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Laborers' Union hasn't worked at Pilgrim nuclear station in weeks due to conflict over contract

Jennette Barnes
Andrew Marshall, business manager of Local 721 of the Laborers' International Union of North America, tells the state panel on the decommissioning of the Pilgrim Nuclear Power Station that members of the union haven't been able to work at Pilgrim since a conflict occurred over a new labor agreement. At right is David Noyes, a compliance manager at Holtec Decommissioning International, who spoke on behalf of the company.

Union laborers say they’ve been locked out of their jobs at Pilgrim Nuclear Power Station for several weeks over something that happened at a national meeting with the owner, Holtec, in Washington, D.C.

Two members of the Laborers’ International Union of North America spoke Monday at a meeting of the state-appointed panel on Pilgrim, the Nuclear Decommissioning Citizens Advisory Panel.

“We're locked out,” said Scott Gustafson, regional organizing director for the union and a Plymouth resident. “Our families are locked out. You have people who are going to lose their homes.”

Union laborers have been working on the decommissioning of the nuclear plant, which closed in 2019.

“We wanted to do it right,” he said. “We wanted to do it safe, so that everybody in this room could sleep better at night knowing that was getting done right.”

The company disagrees with the union’s characterization of the situation as a lockout.

Until recently, Holtec was performing its decommissioning work at the plant as a joint venture with another company. But Holtec transferred that work to a wholly owned subsidiary.

Jennette Barnes
Olivia Michaud, a fisherman on vessels out of Sandwich and Plymouth, told the NDCAP that people's livelihoods will be harmed if the public doesn't want to eat fish from Cape Cod Bay. She also said currents in the bay may not be sufficient to flush out contaminants.

The switch from Comprehensive Decommissioning International to Holtec Decommissioning International, or HDI, required new labor agreements for five unions, according to David Noyes, compliance manager at HDI.

“It's important to understand, the term lockout does not apply here,” he said at the meeting Monday. “This is a craft union that does not have a contract to work on site.”

Four bargaining units – but not the laborers – signed agreements within the time allotted, he said.

“This is not an issue that HDI has with the local,” he said. “This is a national issue.”

Noyes is a longtime Pilgrim employee who worked at the plant under its previous owner, Entergy.

Andrew Marshall, business manager for Local 721 of the laborers, said replacement workers coming into Pilgrim through another union have no experience in a nuclear setting. He claimed many are failing a drug test or background check.

“They're having a less than 50 percent success rate getting people access into the plant, never mind performing work,” he said. “They can't even get them a badge to get through security.”

Noyes countered remarks by Marshall and Gustafson by saying that properly qualified people are performing the work at the plant, without exception.

“Will you just stop crying ‘fire’ in a crowded theater?” he said.

Marshall and Gustafson said the talks in Washington didn’t go well; both described the problem as “hurt feelings” on the part of Holtec. They said the union wants to sign the agreement and put people back to work.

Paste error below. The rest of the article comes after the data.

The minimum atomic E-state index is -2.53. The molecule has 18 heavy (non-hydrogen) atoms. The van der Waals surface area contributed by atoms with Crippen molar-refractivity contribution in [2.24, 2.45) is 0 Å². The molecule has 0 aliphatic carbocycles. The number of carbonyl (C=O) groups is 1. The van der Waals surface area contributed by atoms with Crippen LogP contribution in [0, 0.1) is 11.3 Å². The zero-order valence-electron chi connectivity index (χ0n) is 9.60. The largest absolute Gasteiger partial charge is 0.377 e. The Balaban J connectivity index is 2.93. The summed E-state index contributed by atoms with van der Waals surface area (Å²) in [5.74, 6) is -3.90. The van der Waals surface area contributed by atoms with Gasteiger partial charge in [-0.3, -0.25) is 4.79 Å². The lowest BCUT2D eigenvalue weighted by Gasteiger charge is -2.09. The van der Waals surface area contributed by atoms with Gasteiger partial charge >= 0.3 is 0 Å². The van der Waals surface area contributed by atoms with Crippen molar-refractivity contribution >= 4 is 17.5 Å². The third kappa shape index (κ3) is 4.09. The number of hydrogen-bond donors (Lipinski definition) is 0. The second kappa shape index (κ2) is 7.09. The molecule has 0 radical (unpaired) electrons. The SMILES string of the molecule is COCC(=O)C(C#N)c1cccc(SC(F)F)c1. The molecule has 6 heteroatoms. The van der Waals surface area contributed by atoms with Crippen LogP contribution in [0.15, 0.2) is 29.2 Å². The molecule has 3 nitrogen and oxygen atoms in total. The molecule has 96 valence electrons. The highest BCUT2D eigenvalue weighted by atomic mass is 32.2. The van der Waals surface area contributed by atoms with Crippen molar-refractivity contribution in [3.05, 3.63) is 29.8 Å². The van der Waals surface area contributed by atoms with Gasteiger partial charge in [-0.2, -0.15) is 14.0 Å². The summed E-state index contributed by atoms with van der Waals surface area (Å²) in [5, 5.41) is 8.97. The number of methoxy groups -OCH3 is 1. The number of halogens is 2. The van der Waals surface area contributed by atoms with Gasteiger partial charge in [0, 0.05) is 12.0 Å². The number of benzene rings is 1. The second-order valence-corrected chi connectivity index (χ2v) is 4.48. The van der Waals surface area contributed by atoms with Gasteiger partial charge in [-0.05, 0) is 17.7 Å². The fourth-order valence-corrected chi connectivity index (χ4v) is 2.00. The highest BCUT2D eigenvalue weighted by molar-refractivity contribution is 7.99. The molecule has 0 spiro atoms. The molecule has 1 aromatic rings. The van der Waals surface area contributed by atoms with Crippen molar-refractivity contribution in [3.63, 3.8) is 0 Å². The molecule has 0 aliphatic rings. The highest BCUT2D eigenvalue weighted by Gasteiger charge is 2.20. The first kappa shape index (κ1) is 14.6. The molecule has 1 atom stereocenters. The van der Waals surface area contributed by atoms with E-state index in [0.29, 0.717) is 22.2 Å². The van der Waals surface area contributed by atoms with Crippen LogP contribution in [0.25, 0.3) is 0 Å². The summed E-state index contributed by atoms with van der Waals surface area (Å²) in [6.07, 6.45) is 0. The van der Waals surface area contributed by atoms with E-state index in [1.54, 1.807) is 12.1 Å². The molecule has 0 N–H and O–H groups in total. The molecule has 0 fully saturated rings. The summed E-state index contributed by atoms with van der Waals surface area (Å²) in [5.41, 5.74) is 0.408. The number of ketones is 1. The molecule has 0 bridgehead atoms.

In an interview after Monday’s meeting, Noyes said he didn’t attend the Washington talks and doesn’t know what happened.

“I just know that the representatives of HDI went to the meeting in Washington with the intention of being able to work through issues,” and they came back without a contract with the laborers, he said.

Jennette Barnes
Protestors against Holtec's proposal to release radioactive water into Cape Cod Bay from the Pilgrim Nuclear Power Station stand on Court Street in Plymouth, in front of Town Hall, before Monday's meeting of the state panel on the Pilgrim decommissioning.

Laborers’ Union members stood outside the Plymouth town offices before the Nuclear Decommissioning Citizens Advisory Panel meeting on Monday. The union brought a truck with light-up panels that displayed “Shame on Holtec” and other messages.

About 35 local activists who oppose Holtec’s proposed release of radioactive water into Cape Cod Bay held signs for an hour before going into the meeting.

Among them were some new faces, including commercial fisherman Olivia Michaud, who fishes out of Sandwich and Plymouth. She said radioactive material in Cape Cod Bay would put livelihoods at risk.

“No one's going to want to eat anything that has radioactive material in it, so there goes all the fishing, everyone's fishing career, everyone's family that depends on that,” she told the panel. “And that's kind of scary.”

She said she has witnessed the “dead zone” of low oxygen and dead animals that has occurred in the bay in the last three summers, and she questioned whether water circulation in the bay would be enough to flush contaminants.

“If there is not even enough tide and current and storms to stir up water at the bottom of the bay, it's never going to get out,” she said.

Paul Quintal, owner of Plymouth Cruises, also spoke against the release of radioactive water.

“I would ask this panel, and the many other experts that are listening, to ensure that radioactive contaminated water does not get released into Cape Cod Bay,” he said. “Not one drop.”

Noyes took issue with the use of the word “dumping” by activists and others to describe Pilgrim’s plans. He said the controlled discharge of water containing radioactive material has been scientifically studied and is part of the plant’s license.